Josh, I like how you’re making this class experiential, but my project just isn’t clicking. Can you just tell me how to get a good grade?
She was working on a project to make a travel app. She traveled the summer before and found tons of problems an app could solve, as well as many potential users giving her useful advice and signs of demand.
By all standard entrepreneurial measures, Jane had a great project.
Only one problem: she didn’t care about it.
So she didn’t commit to it. She could see her classmates diving in to theirs and getting a lot more done. So she disengaged and went for an external reward.
What do you care about?
I’d seen this pattern before. She picked a project not based on her interests, but others’. So I asked her about her interests.
Before long she told me she wanted to be a social worker, and not just any, but in a branch that needed a law degree, meaning law school (hence the desire for the high grade). Paying for law school on a social worker salary could take a lifetime, implying she had a passion for it.
So why didn’t she act on the passion?
Partly because she thought apps were more popular, partly because she thought people didn’t take social work as seriously.
So her project became abstract. She did it because people told her they loved the app, but to her it distracted from her passion.
The 3 Big Blocks to Passions and Committing to Them
Jane showed the third of the three big blocks I see among the hundreds of students and clients who wished they could create projects to dive into like their heroes but found themselves inhibited instead.
- “I don’t have a passion”
- “I have multiple passions. I’m afraid of picking the wrong one and regretting missing out on the real one.”
- “I’m afraid people will judge me for my passion.”
“I Don’t Have a Passion”
I’ve come to see this inhibition as an excuse that comes from seeing others working harder with more motivation, thinking that passion is something you find if you turn over enough rocks:
Poor me. I haven’t found my passion. If I did, I’d work as hard as anyone, but I haven’t found it yet. Until then, I have to slog away at boring work.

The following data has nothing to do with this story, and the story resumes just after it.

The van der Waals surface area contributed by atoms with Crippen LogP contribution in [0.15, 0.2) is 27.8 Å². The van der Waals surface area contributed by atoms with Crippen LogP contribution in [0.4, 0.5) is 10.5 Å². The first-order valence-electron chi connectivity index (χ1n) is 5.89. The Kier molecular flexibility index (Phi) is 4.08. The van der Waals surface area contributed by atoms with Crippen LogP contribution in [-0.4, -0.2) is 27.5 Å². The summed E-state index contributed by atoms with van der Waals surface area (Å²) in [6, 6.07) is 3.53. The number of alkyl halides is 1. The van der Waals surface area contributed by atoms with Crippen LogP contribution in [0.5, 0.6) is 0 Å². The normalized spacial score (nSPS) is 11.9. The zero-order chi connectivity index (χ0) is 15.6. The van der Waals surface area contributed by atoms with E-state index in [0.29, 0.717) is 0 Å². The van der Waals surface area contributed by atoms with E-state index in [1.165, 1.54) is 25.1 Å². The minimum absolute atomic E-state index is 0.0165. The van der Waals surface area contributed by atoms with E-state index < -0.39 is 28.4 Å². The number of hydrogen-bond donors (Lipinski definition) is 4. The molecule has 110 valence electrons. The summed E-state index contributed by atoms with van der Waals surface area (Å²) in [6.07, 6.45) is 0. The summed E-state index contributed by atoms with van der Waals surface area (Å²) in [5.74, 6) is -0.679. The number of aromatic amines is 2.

Anyone acting with passion knows they had to work at it, like falling in love with a person. You can find someone you like in a second, to fall in love you have to work: expose your vulnerabilities, fight and make up, give more than you expect to get, and so on.
That work is hard but it transforms relationships from like to love.
Same with work projects. You know things you like. To turn them to things you love, you have to put effort in. Only by putting in do you get back out.
That means sacrificing, trying to work at something you only kind of like when you aren’t sure where it will go. Projects aren’t like family, where you get them automatically.
Don’t accept the excuse you don’t have passions. You have access to them and the ability to grow them, even when it’s only something you kind of like.
Which brings me to the second obstacle.
“I Have Multiple Passions”
Many of us are afraid of devoting ourselves to one project and finding out we really liked a different one more. But we don’t know which we’ll love most.
Many wait, hoping life will reveal for them which they like most, or give them a big break to show which to follow.
Only one problem: those big breaks don’t happen to people passively waiting. They happen to people actively doing. Any successful actor can tell you that.
Having seen hundreds of students and clients face this obstacle, I’ve found exactly one best way to figure out which you love most: work on one and take it as far as you can.
Often they fall in love with their first pick and forget the others. Great!
In every other case, when people realize they don’t like the one they committed to that much, they switch and commit to the other faster and more fully than they would have had they kept waiting. The one they love most becomes obvious when they work on another.
In other words, acting with passion leads to greater passion more than waiting.
If you aren’t sure which passion you’ll love most, the fastest way to success in it is by working on any passion.
Which brings me to the third hurdle.
“I’m Afraid People Will Judge Me for My Passion”
Jane had overcome the first two. She found things to work on, picked one, and realized she wanted to do another more.
But she feared others wouldn’t take social work seriously so didn’t work on it.
What then happened with her is what happens with everyone. She considered switching. The rule for my class is if you switch, you have to redo all the exercises for the new project. It’s more work, but having done it before and having more passion makes the second time faster.
Within a week she mostly committed to the new project.
In the week after that, she had caught up completely — about eight weeks’ work — and had zero second thoughts about the travel app.
She was contacting people in the world she wanted to join, getting feedback, connecting with law professors (connections that would help her admissions far more than mere good grades), and got support from her family, friends, and classmates.
From Facebook to Google to Walmart, every huge company started with a crappy idea (a college student taking on Rupert Murdoch’s Myspace?? Two graduate students taking on the oligopoly of Yahoo, Excite, Alta Vista, etc??) the founders could have felt embarrassed about.
The answer is to act.